There are many unique and beautiful souvenirs to be found in Russia to take home and give to your family and friends. Many of them have a long and rich history among Russian handicrafts!
Matryoshki or nested dolls are notable for their unique construction and are probably the most sought after Russian souvenir. They are usually a set of wooden dolls which are placed one inside the other. The dolls get smaller and smaller and are said to symbolize the life cycle, with the tiniest doll often being a baby. The design originates from 1890 and the dolls may wear sarafans (long traditional Russian peasant dresses). You can also buy comical matryoshki featuring the faces of famous political leaders or footballers!
Pavlovo Posad Shawls and Scarves. These shawls and scarves feature fantastic patterns and original designs and will make each woman feel stylish and elegant. They are made from natural 100% wool and are high quality, soft to touch and can be worn on cooler summer evenings or as headwear in colder weather. They are both pretty and practical! Prices for one shawl may range from 1500 to 6000 roubles. Find a design you like and get yourself some Russian style!
'Ushanka' – Russian Fur Hat. The Russian 'ushanka' is a fur cap with ear flaps. You can tie the flaps on top of your head or under your chin to protect against strong winds and cold. They are usually made from sheepskin, rabbit or muskrat fur. Tough winters, especially in the Russian Arctic made these items of headwear extremely practical and widespread. They used to be a staple part of many Russian uniforms. Now there are many newly designed models that are less military looking and a bit more stylish!
Khokhloma is a handicraft that originates from the second half of the 17th century and predominantly features tableware made from wood and brightly painted in red, black and gold. It features a beautiful floral pattern. There are two main techniques for achieving this effect; red and black colors are painted over the gold or a gold silhouette-like design is painted over a colorful background. You can buy sets of cups, plates and bowls or single items. Why not throw a Russian party at home and invite your guests to try Russian food from traditional Russian tableware!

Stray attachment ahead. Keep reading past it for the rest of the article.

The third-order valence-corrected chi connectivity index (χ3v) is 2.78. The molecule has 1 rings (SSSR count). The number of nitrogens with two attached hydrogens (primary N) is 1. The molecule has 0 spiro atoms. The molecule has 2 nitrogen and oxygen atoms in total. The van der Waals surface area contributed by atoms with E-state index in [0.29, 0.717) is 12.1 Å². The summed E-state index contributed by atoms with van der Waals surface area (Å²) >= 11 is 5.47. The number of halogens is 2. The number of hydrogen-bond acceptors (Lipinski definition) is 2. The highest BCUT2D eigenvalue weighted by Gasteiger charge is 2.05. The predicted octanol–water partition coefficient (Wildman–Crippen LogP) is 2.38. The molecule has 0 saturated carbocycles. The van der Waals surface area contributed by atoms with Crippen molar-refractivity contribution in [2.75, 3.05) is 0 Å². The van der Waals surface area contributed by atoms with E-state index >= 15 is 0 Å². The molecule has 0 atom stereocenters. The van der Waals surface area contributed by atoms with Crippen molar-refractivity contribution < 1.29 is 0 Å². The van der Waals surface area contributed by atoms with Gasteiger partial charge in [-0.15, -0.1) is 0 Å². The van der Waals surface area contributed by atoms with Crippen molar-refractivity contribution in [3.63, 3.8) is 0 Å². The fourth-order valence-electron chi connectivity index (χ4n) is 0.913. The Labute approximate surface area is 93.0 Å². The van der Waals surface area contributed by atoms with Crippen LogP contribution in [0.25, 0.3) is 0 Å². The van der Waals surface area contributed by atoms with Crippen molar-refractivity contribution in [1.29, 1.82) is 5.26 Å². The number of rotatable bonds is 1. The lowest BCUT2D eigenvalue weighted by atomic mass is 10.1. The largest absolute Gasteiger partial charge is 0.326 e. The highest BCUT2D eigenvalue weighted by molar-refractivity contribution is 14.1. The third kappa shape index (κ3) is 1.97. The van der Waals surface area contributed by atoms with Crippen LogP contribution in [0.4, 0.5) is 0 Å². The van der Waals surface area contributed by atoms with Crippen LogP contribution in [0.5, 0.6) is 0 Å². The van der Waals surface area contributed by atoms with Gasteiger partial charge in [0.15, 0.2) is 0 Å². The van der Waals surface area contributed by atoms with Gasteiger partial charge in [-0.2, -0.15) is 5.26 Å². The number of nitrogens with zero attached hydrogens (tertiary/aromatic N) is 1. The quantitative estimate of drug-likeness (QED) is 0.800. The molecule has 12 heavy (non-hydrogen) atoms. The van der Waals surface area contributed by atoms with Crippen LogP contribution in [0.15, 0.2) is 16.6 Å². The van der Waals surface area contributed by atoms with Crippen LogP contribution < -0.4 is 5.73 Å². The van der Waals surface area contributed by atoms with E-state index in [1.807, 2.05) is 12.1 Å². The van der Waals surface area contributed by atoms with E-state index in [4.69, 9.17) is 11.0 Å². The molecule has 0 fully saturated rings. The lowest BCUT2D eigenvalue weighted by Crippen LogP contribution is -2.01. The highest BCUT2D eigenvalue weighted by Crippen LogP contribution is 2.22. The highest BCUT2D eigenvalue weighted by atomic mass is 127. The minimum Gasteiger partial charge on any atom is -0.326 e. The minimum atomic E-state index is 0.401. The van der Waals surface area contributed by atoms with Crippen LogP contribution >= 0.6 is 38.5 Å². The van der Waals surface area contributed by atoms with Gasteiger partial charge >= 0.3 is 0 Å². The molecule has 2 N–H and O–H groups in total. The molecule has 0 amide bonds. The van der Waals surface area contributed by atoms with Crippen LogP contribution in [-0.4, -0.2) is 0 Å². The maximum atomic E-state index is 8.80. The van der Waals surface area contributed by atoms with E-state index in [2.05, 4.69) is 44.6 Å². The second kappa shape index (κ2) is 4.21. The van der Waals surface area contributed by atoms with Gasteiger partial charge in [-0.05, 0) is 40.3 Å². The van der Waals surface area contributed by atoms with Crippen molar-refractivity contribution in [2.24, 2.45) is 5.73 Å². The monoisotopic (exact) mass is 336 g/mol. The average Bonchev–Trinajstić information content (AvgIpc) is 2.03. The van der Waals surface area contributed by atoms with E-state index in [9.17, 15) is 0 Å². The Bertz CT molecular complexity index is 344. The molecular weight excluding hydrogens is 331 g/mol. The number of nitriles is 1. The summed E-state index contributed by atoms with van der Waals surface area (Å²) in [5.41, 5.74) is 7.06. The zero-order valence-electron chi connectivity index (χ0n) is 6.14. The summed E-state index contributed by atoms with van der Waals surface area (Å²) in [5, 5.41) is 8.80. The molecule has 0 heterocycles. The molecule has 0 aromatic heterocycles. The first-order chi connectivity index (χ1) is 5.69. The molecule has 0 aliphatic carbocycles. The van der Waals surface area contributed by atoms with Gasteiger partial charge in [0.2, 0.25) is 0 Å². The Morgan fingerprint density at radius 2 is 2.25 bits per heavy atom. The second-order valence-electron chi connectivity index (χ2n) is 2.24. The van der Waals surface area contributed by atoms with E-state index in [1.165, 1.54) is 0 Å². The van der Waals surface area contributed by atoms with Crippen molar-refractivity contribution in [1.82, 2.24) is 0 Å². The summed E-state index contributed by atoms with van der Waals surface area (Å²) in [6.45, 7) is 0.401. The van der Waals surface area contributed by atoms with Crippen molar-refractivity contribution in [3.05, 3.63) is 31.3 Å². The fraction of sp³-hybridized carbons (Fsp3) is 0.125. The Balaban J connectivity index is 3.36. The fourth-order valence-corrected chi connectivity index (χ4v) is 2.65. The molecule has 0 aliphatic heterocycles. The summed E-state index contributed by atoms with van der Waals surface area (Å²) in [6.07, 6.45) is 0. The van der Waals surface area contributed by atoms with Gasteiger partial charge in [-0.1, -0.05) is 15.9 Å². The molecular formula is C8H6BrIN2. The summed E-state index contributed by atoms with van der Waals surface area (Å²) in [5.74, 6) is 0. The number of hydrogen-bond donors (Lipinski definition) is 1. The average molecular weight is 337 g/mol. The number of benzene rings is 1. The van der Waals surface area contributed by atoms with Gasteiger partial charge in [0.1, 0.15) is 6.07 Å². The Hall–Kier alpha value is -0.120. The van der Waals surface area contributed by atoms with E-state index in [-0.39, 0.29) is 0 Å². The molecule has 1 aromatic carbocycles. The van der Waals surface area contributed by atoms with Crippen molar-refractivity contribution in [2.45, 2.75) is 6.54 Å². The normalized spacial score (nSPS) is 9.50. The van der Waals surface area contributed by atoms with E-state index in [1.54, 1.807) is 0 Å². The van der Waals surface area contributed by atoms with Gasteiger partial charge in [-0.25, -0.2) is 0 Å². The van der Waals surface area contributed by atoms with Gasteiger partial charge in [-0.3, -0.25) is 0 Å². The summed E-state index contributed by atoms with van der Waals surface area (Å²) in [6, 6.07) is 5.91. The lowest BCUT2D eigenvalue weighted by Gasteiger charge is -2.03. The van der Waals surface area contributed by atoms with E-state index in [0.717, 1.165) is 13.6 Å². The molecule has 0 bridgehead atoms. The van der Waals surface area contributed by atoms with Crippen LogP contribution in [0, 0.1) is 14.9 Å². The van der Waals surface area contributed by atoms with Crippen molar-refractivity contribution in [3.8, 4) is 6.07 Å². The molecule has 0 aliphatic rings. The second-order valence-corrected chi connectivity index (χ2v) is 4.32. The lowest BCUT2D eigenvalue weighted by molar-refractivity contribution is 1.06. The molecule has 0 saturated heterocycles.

Russian pottery or Gzhel is a souvenir of great cultural signifiance. The pottery features a colored glaze design, typically blue on a white background and features a variety of shapes from rockets to traditional clocks and vases. Gzhel is on a par with Dutch porcelain and other similar crafts, as the patterns illustrate Russian creativeness and are completely unique.
Fedoskino Miniature is a style of lacquer miniature painting on papier-mâché. The striking three-dimensional effect is due to multilayered varnish. They may feature a picturesque still life or a portrait of a beautiful lady. These beautiful boxes make great gifts and look stunning in any style of home. They can be usedto keep jewelleryor other small items. So they are practical as well as lovely to look at!
Ural Semi-Precious Stones and Jewellery. Semi-precious stones from the Ural Mountains are used to create stunning Russian jewellery! Russian has a long and luxurious jewellery tradition. So don't miss your chance to own a necklace, ring, bracelet or earrings made from Ural stones and steeped in tradition!
Fancy some retail therapy?!
The most popular places to buy souvenirs are open air markets, for example, on Vorobyovy Gory and Old Arbat Street. The market near the Izmaylovo Park offers the biggest range of souvenirs in Moscow and sits nestled beneath the colourful Kremlin. There are some lovely shops in the centre of the city and in museums but they may have higher prices than elsewhere.